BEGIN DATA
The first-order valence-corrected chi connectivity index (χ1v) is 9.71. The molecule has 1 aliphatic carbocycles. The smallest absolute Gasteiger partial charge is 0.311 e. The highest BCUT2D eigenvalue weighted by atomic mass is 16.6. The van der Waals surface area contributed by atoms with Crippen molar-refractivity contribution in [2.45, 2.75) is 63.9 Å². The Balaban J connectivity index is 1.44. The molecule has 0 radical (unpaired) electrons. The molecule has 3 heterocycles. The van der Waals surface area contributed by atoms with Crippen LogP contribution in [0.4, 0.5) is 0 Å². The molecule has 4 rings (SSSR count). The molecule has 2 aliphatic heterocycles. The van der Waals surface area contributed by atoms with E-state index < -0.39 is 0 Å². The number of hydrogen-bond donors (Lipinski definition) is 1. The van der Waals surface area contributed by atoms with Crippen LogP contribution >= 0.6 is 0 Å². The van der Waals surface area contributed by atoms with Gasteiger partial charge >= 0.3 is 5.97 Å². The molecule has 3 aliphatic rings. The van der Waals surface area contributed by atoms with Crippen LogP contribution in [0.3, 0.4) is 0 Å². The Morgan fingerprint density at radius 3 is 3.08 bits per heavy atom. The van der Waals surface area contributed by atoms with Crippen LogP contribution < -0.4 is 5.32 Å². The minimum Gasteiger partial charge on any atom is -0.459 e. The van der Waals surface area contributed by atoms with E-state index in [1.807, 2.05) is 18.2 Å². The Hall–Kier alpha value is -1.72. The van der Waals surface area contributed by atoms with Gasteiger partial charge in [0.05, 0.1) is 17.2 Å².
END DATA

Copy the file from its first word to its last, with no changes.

The first-order valence-corrected chi connectivity index (χ1v) is 9.71. The molecule has 1 aliphatic carbocycles. The smallest absolute Gasteiger partial charge is 0.311 e. The highest BCUT2D eigenvalue weighted by atomic mass is 16.6. The van der Waals surface area contributed by atoms with Crippen molar-refractivity contribution in [2.45, 2.75) is 63.9 Å². The Balaban J connectivity index is 1.44. The molecule has 0 radical (unpaired) electrons. The molecule has 3 heterocycles. The van der Waals surface area contributed by atoms with Crippen LogP contribution in [0.4, 0.5) is 0 Å². The molecule has 4 rings (SSSR count). The molecule has 2 aliphatic heterocycles. The van der Waals surface area contributed by atoms with E-state index < -0.39 is 0 Å². The number of hydrogen-bond donors (Lipinski definition) is 1. The van der Waals surface area contributed by atoms with Crippen LogP contribution >= 0.6 is 0 Å². The van der Waals surface area contributed by atoms with Gasteiger partial charge >= 0.3 is 5.97 Å². The molecule has 3 aliphatic rings. The van der Waals surface area contributed by atoms with Crippen LogP contribution in [0.3, 0.4) is 0 Å². The Morgan fingerprint density at radius 3 is 3.08 bits per heavy atom. The van der Waals surface area contributed by atoms with Crippen LogP contribution < -0.4 is 5.32 Å². The minimum Gasteiger partial charge on any atom is -0.459 e. The van der Waals surface area contributed by atoms with E-state index in [1.807, 2.05) is 18.2 Å². The Hall–Kier alpha value is -1.72. The van der Waals surface area contributed by atoms with Gasteiger partial charge in [0.05, 0.1) is 17.2 Å².